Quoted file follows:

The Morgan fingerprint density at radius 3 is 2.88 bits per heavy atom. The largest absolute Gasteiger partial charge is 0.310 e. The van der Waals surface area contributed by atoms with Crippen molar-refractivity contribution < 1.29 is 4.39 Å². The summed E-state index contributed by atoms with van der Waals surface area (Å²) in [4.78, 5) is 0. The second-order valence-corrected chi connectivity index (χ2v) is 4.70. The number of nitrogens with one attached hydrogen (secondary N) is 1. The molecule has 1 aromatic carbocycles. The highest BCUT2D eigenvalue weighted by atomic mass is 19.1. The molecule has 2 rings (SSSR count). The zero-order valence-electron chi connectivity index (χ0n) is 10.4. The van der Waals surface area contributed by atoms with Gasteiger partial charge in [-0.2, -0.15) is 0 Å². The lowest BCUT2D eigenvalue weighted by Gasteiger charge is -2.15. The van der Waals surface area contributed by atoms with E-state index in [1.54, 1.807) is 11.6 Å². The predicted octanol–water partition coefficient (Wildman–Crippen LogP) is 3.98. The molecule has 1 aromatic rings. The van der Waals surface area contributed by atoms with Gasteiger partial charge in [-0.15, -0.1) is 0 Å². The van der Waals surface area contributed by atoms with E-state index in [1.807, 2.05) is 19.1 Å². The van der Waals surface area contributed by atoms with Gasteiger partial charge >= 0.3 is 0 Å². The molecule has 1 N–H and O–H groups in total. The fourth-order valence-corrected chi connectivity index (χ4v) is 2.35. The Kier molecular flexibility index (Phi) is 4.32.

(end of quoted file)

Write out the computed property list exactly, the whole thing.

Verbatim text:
The Morgan fingerprint density at radius 3 is 2.88 bits per heavy atom. The largest absolute Gasteiger partial charge is 0.310 e. The van der Waals surface area contributed by atoms with Crippen molar-refractivity contribution < 1.29 is 4.39 Å². The summed E-state index contributed by atoms with van der Waals surface area (Å²) in [4.78, 5) is 0. The second-order valence-corrected chi connectivity index (χ2v) is 4.70. The number of nitrogens with one attached hydrogen (secondary N) is 1. The molecule has 1 aromatic carbocycles. The highest BCUT2D eigenvalue weighted by atomic mass is 19.1. The molecule has 2 rings (SSSR count). The zero-order valence-electron chi connectivity index (χ0n) is 10.4. The van der Waals surface area contributed by atoms with Gasteiger partial charge in [-0.2, -0.15) is 0 Å². The lowest BCUT2D eigenvalue weighted by Gasteiger charge is -2.15. The van der Waals surface area contributed by atoms with E-state index in [1.54, 1.807) is 11.6 Å². The predicted octanol–water partition coefficient (Wildman–Crippen LogP) is 3.98. The molecule has 1 aromatic rings. The van der Waals surface area contributed by atoms with Gasteiger partial charge in [-0.15, -0.1) is 0 Å². The van der Waals surface area contributed by atoms with E-state index in [1.807, 2.05) is 19.1 Å². The van der Waals surface area contributed by atoms with Gasteiger partial charge >= 0.3 is 0 Å². The molecule has 1 N–H and O–H groups in total. The fourth-order valence-corrected chi connectivity index (χ4v) is 2.35. The Kier molecular flexibility index (Phi) is 4.32.